Many folks are skipping marriage these days, but a new study shows that happily married couples consider themselves healthier than their unmarried peers.
A University of Missouri assistant professor found that, in all stages of marriage, positive or negative relationships affect a person’s perception of their health. So spouses should note that the way they treat each other, and how happy they are in their marriage, affect both partners’ health. In other words, cool it with the unnecessary arguments.
“Engaging with your spouse is not going to cure cancer, but building stronger relationships can improve both people’s spirits and well-being and lower their stress,” Christine Proulx, who analyzed data from more than 700 married folks, said in a news release.
So, is the study accurate?
“I know from experience that being in an unhappy marriage can be very unhealthy physically and mentally for a person. I was in an unhappy marriage for 19 years and paid the price for it with my health,” offered Suzanne Cordner of Uniontown, who is now remarried. “The stress I was under created havoc in my body, It weakened my immune system leading to many illnesses and I still, to this day 14 years later, have medical issues that I need to see a doctor every week for.”
Lynn Ruediger of Richfield agrees that a bad marriage is certainly terrible on a person’s health — physical and mental.
“Negativity can be so destructive on a human being that having an unhappy partnership should be assessed and possibly ended,” said Ruediger, who has been married for 46 years. “I feel there are times when married people who still enjoy their lives together are happier and healthier. Often, a loving spouse is the reason you take better care of your health, you socialize often with like-minded people, and you generally feel cared for.”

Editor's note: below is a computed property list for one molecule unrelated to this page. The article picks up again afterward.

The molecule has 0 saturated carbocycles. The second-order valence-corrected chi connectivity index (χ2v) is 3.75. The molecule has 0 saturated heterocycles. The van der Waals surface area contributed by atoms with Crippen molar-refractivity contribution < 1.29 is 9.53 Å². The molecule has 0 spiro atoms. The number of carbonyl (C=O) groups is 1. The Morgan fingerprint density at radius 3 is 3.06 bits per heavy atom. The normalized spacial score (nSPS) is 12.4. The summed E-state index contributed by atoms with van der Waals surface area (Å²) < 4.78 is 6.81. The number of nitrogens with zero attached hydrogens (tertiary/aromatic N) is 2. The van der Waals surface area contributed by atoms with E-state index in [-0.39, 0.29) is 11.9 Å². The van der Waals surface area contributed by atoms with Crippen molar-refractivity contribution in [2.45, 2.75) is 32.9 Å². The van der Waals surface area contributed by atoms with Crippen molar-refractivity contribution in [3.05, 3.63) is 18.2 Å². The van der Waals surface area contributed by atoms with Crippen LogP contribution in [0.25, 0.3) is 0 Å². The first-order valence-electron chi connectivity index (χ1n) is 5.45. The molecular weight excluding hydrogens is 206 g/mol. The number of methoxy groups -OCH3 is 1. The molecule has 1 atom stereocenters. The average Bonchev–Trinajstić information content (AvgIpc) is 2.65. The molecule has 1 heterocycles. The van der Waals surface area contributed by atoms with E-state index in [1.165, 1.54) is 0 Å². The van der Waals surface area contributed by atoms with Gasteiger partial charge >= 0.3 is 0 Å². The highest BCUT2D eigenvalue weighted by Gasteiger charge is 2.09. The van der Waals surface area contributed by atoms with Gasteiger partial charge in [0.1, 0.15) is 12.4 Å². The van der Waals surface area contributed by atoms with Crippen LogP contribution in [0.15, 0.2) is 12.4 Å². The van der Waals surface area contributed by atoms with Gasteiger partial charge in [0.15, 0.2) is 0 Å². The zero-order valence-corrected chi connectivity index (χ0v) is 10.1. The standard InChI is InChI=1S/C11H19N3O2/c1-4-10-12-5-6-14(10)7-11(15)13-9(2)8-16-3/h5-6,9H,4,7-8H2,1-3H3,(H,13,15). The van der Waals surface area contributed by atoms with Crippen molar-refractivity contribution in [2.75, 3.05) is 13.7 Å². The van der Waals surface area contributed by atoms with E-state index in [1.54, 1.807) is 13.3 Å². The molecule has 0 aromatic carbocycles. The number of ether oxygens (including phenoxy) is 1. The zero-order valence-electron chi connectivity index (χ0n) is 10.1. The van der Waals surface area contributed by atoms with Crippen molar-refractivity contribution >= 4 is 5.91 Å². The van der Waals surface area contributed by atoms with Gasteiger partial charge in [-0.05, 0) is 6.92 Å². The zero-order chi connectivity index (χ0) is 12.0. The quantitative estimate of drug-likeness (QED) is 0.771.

Proulx suggested that health professionals should consider a patient’s personal relationship when designing a treatment plan.
“I suspect we’d have higher rates of adherence … if medical professionals placed more of an emphasis on incorporating families and spouses in patients’ care,” she said.
But Stow’s Dave Egan, who has been married for 38 years, said that while mental and physical health can be attributed to a happy marriage, that doesn’t necessarily mean that the happily married are more fit than their unmarried counterparts.
“To personalize it, I have a happy marriage and satisfy the requirement of being mentally and physically healthy. However, could I be just as healthy if I were single? There is no way to test that unless I were to get a divorce, allowing for a comparison,” noted Egan, adding he’s not interested in trying that out.
But what about a person whose spouse has died? Does the happiness from a good marriage linger enough in the heart to keep them healthy?
Becky Costello of Akron has been widowed for nearly two years. She and Tim were married 36 years. It wasn’t a perfect marriage, she noted, but Tim was perfect for her. And their marriage was a happy one.
“During my period of acute grief, I was not as robustly healthy as I had been prior to Tim’s death. I lost interest in food [Tim was a graduate of the Culinary Institute of America, and a talented chef] and I had difficulty maintaining a healthy diet and meal schedule, and as a result I lost weight,” she said. “My sleep habits were also affected; four or five hours of sleep each night constituted a new good night’s sleep.”
Mentally, the bereaved Costello lost her ability to feel joy, hope and other emotions.
“But I know the happiness from loving Tim and being his wife was still in my heart even during the time of acute grief. And as I worked through the acute grief, I began to reconnect to those feelings, including the happiness and love from our marriage which remain with me to this day.”
Kim Hone-McMahan can be reached at 330-996-3742 or email@example.com.